I spent ten years of my life writing on the internet, and for the first 3 years, got paid mostly in bylines.
Bylines, for those who don’t follow journalistic lingo, are a fancy name for the author’s name on a piece.
As an ego-driven bunch, writers care a lot about bylines. Writers reading other writers seek bylines out when they start reading a story (so to later know who to envy or disdain or both).
But readers don’t care about bylines, and most don’t even notice who wrote a piece. Bless the ones that do care, but for the most part, if readers notice anything about a story, they notice the publication.
If they share a story or mention it to a friend, they will say, “Oh, the Washington Post had a great story about how acetaminophen kills empathy.” They won’t remember the piece’s author Alice Ellis Nutt at all.
And the thing readers care even less about than bylines are author bios.
These are those boxes on a website that have a picture of the author from five or ten years previous (laziness + vanity).
The box lists all the publications they’ve written for, the books they’ve written, the conferences they’ve spoken at, and then some line at the end that when they are not writing about X topic, they like building doghouses out of shipping crate pallets to give to the local animal shelter, or some such irrelevant hobby factoid. And, of course, the writer’s Twitter handle.
These are fine little bones to throw to writers. But those bones should be buried on an author page, with a list of other stories they write. You should be able to get to that page by clicking the author’s name at the top of the story.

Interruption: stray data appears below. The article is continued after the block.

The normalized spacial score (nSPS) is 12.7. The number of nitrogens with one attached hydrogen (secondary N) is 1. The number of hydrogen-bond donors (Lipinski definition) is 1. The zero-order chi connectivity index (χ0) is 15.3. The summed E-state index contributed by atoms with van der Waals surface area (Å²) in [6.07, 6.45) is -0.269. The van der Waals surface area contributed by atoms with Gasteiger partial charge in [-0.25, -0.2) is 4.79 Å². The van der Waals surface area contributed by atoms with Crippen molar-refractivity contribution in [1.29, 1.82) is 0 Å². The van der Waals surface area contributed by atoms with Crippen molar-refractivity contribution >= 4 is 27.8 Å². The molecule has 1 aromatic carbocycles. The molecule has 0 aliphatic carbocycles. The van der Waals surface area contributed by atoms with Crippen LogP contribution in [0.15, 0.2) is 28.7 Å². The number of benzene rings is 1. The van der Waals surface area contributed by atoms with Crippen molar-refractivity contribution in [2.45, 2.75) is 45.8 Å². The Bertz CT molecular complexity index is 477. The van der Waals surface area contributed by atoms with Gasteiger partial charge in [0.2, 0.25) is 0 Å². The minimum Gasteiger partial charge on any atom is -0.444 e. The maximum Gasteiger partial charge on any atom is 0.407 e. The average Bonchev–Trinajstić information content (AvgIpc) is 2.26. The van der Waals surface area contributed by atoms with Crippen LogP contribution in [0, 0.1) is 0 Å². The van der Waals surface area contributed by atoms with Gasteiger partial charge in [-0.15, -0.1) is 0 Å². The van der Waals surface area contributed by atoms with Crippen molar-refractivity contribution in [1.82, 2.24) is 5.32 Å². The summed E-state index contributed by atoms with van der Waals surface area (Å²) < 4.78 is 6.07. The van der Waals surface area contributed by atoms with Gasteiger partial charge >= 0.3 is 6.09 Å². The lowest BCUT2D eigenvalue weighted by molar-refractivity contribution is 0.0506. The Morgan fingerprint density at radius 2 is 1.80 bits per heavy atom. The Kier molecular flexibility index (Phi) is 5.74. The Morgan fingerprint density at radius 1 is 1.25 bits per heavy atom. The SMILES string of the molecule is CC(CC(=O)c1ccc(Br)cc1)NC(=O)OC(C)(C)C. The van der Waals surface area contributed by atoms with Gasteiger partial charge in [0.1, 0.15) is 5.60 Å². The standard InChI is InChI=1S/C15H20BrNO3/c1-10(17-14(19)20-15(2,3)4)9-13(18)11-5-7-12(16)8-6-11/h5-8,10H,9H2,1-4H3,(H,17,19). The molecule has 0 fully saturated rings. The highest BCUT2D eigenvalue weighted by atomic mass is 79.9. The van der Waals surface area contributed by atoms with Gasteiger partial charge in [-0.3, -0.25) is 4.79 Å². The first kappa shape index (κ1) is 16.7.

Here’s CMS Wire doing exactly that:
And here’s that author page:
But there’s a very unfortunate and lingering tendency to put this bio right at the end of the story.
Well, when you’ve gotten a reader to finish a story, that reader is at a moment of indecision. What should I do next? Check email? Move the laundry from the washing machine to the dryer? Switch to Tinder?
As a publisher, what do you want them to do?
There’s a long list of things you want a happy reader to do, and reading the author’s bio should be somewhere on that list around #235.
What else should you prefer them to do?
Here’s 5 things that should be at the top of that list:
One thing we’ve learned from working with publishers is there is an inverse relationship between how far good content recommendations are from the end of a story and how many people click on them.
Every pixel between the end of the story and the recommendations lowers the numbers of readers who click through to other stories.
Conversely, there’s a direct relationship between readers who read more than one story on a visit and readers who then come back to your site.
So, if you want fewer readers to come back to your site, let your authors write essay-length bios, extolling the schools they attended, the companies they worked for and the honor societies they were in in high school. Then wrap this in a big box at the end of the story.
For those of you who want readers to read more, sign up for an email list and share a story, bury those author bios on an author’s page.
Your readers will thank you for that using the currency of reading more.